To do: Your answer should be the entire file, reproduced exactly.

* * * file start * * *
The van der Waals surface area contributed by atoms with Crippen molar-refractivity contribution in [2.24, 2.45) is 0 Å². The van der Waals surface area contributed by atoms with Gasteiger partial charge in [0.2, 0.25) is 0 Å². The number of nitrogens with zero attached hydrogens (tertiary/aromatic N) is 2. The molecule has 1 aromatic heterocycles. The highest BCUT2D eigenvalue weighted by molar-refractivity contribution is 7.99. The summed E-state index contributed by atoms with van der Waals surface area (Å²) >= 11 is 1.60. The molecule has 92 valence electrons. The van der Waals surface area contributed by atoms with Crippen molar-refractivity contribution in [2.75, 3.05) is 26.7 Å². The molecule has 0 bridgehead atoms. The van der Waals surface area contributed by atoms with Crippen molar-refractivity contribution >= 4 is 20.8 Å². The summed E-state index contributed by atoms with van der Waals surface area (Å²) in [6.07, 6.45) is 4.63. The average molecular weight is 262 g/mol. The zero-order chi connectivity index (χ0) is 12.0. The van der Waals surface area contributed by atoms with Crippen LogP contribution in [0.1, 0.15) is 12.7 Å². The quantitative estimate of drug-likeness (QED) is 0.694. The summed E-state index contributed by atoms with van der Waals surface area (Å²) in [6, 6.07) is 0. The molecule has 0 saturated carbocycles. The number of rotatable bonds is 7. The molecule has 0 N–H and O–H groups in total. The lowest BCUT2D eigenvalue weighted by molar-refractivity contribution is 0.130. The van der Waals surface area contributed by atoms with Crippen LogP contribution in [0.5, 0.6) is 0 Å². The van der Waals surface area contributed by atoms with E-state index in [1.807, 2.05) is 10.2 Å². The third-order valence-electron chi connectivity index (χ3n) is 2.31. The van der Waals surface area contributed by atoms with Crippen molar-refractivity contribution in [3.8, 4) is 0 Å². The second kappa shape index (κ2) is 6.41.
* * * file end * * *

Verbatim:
The van der Waals surface area contributed by atoms with Crippen molar-refractivity contribution in [2.24, 2.45) is 0 Å². The van der Waals surface area contributed by atoms with Gasteiger partial charge in [0.2, 0.25) is 0 Å². The number of nitrogens with zero attached hydrogens (tertiary/aromatic N) is 2. The molecule has 1 aromatic heterocycles. The highest BCUT2D eigenvalue weighted by molar-refractivity contribution is 7.99. The summed E-state index contributed by atoms with van der Waals surface area (Å²) >= 11 is 1.60. The molecule has 92 valence electrons. The van der Waals surface area contributed by atoms with Crippen molar-refractivity contribution in [2.75, 3.05) is 26.7 Å². The molecule has 0 bridgehead atoms. The van der Waals surface area contributed by atoms with Crippen molar-refractivity contribution >= 4 is 20.8 Å². The summed E-state index contributed by atoms with van der Waals surface area (Å²) in [6.07, 6.45) is 4.63. The average molecular weight is 262 g/mol. The zero-order chi connectivity index (χ0) is 12.0. The van der Waals surface area contributed by atoms with Crippen LogP contribution in [0.1, 0.15) is 12.7 Å². The quantitative estimate of drug-likeness (QED) is 0.694. The summed E-state index contributed by atoms with van der Waals surface area (Å²) in [6, 6.07) is 0. The molecule has 0 saturated carbocycles. The number of rotatable bonds is 7. The molecule has 0 N–H and O–H groups in total. The lowest BCUT2D eigenvalue weighted by molar-refractivity contribution is 0.130. The van der Waals surface area contributed by atoms with Crippen LogP contribution in [0.5, 0.6) is 0 Å². The van der Waals surface area contributed by atoms with E-state index in [1.807, 2.05) is 10.2 Å². The third-order valence-electron chi connectivity index (χ3n) is 2.31. The van der Waals surface area contributed by atoms with Crippen molar-refractivity contribution in [3.8, 4) is 0 Å². The second kappa shape index (κ2) is 6.41.